July 7, 2015
What’s causing India’s textbook crisis?
by Liam O’Brien
(Trigger warning for any of you production department employees out there—this story gets into some very anxiety-inducing territory.)
The southern Indian state of Kerala recently saw a violent clash between police and protestors in the cities of Thiruvananthapuram and Kozhikode. The International Business Times reports that protestors were marching in opposition to perceived corruption in the education ministry.
A protest march by Student’s Federation of India (SFI) activists turned violent in Thiruvananthapuram and Kozhikode on Monday, 6 July, when the police resorted to tear gas shelling, water cannons and lathi charge.
The protesters were demanding the resignation of Kerala education minister Abdu Rabb for postponing Onam exams to 9 September in view of the delay in printing the textbooks.
Reports from Kerala say the protesters threw stones at the police and destroyed an ambulance.
How could Kerala have gone from a simple delay in textbook printing to tear gas and baton beatings in less than a year? The answer involves an unfortunate and increasingly insane conflict between public and private funding that’s been gradually spinning out of control in Kerala over the last year. If you can, please read the rest of this story while imagining the sound of an increasingly louder ticking clock, because that’s the only way to illustrate exactly how wrong things went.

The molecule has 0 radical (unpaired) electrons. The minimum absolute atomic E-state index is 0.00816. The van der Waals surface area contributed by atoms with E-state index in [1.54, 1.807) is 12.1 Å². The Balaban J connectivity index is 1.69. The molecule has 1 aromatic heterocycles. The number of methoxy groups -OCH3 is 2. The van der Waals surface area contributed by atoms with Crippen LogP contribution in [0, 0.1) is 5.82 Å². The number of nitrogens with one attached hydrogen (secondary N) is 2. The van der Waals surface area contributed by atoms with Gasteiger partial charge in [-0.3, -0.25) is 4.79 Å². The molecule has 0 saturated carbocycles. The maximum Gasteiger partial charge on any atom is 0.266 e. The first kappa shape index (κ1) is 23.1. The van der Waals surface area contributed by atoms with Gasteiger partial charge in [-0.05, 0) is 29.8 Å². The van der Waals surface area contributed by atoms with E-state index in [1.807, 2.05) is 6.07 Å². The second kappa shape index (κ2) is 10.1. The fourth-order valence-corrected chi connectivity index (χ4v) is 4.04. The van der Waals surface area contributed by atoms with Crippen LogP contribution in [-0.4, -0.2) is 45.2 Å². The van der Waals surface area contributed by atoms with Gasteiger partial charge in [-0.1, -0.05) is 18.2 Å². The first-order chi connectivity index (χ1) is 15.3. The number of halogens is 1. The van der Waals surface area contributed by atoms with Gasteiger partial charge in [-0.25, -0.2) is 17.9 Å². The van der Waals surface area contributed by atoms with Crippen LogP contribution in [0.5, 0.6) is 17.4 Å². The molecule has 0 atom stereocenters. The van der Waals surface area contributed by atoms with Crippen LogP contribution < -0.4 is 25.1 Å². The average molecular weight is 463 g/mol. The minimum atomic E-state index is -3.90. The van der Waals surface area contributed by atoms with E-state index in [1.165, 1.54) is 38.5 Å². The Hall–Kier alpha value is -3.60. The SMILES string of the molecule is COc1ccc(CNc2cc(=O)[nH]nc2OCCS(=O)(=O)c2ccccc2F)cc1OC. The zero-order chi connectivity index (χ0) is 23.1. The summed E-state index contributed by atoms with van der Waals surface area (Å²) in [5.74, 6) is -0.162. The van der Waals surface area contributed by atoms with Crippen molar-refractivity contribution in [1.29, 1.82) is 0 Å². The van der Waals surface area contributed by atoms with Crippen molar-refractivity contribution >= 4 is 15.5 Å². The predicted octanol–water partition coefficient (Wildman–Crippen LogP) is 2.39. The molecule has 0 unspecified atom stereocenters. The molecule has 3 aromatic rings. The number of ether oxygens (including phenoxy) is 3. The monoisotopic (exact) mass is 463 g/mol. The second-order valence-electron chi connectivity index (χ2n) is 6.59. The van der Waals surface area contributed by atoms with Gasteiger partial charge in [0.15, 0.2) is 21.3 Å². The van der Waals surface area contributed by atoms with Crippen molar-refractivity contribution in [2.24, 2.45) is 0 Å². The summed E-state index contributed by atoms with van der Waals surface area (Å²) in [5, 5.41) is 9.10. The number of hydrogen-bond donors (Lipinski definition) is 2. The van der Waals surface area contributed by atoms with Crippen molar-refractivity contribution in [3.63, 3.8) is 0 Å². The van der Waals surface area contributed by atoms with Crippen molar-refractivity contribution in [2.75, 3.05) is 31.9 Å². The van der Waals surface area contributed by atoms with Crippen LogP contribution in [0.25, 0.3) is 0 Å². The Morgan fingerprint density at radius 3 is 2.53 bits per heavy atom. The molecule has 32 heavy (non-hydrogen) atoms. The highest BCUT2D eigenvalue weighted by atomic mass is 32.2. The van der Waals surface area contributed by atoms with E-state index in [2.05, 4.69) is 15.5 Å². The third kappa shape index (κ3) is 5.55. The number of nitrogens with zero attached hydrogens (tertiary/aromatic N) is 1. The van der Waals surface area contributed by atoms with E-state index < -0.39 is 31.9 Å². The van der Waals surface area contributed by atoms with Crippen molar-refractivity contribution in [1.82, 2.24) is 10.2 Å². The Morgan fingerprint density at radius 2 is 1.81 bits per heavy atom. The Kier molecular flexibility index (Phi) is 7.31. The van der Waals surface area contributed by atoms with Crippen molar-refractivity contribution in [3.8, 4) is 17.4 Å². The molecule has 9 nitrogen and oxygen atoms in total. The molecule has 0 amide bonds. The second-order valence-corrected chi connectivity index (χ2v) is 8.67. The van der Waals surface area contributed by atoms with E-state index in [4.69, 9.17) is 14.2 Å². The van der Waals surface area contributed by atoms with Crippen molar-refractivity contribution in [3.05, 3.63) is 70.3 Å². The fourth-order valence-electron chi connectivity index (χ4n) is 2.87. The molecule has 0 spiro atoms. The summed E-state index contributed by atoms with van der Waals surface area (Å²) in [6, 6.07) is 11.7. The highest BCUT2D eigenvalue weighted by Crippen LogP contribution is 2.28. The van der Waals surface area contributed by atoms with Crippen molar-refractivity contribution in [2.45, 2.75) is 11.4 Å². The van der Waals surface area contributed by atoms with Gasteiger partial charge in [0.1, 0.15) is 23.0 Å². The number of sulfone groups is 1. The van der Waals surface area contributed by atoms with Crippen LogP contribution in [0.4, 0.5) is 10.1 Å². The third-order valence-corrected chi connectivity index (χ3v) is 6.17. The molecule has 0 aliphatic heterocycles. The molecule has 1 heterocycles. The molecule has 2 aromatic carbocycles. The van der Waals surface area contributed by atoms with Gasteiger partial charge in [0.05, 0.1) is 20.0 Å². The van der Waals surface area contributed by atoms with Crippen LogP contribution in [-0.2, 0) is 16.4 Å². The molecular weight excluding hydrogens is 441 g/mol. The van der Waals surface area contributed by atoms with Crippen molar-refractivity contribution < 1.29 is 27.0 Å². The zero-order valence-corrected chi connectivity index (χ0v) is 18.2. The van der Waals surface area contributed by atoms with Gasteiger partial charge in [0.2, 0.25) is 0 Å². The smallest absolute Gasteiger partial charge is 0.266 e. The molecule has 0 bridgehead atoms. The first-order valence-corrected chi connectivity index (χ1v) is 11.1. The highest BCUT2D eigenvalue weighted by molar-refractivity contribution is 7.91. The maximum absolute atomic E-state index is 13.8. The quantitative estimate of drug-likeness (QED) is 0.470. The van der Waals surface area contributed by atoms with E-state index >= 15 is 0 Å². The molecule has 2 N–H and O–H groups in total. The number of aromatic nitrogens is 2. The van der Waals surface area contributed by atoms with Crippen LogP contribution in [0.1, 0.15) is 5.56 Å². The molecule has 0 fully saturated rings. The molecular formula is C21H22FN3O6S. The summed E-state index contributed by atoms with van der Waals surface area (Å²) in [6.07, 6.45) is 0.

But all of this starts with the Kerala Books and Publishing Society (KBPS). KBPS was founded in 1976 by the Kerala state government, with the express purpose of ensuring that the printing process for textbooks and other widely distributed government publications proceeded at an affordable and efficient rate. Unfortunately, necessary plans to streamline operations at KBPS stalled, and for the last two years the Society has lacked a finance controller and managing director for several years.
Unsurprisingly, many in the state government are eager to place the sole responsibility for the current crisis on KBPS alone. After all, when KBPS received the preliminary order last November for the nation’s supply of 2015 textbooks, around 25 million in total, there was plenty of time for them to fulfill it; the school year in Kerala begins on June 1st.
And then…nothing. Until February, when KBPS finally began printing the books, and by then it was too late. Soon the government had to scramble to make up for lost time; the beginning of the school year was fast approaching, and KBPS was short—by over 6 million books. An interim plan was quickly slapped together, which would shift the bulk of the printing work to three government-owned printers, allowing KBPS to finish up the remainder. This plan hit a snag, however, when the government printers realized they didn’t have sufficient ink and paper to fulfill the order, and were forced to purchase their supplies at full retail cost due to the severely compressed schedule—supplies that didn’t arrive at the printers until just a short 10 days before the beginning of the school term.
How in the hell did this happen? The Minister for Agriculture, Animal Husbandry, Printing, and Stationery, K.P. Monhanan, claimed that the government never submitted their final order until early February, causing the delay. Education Minister, Rabb denied this. The political opposition on the left accused the ruling government of purposefully delaying the order so that they could easily give the work to private printers, presumably in exchange for kickbacks (which isn’t an unprecedented practice).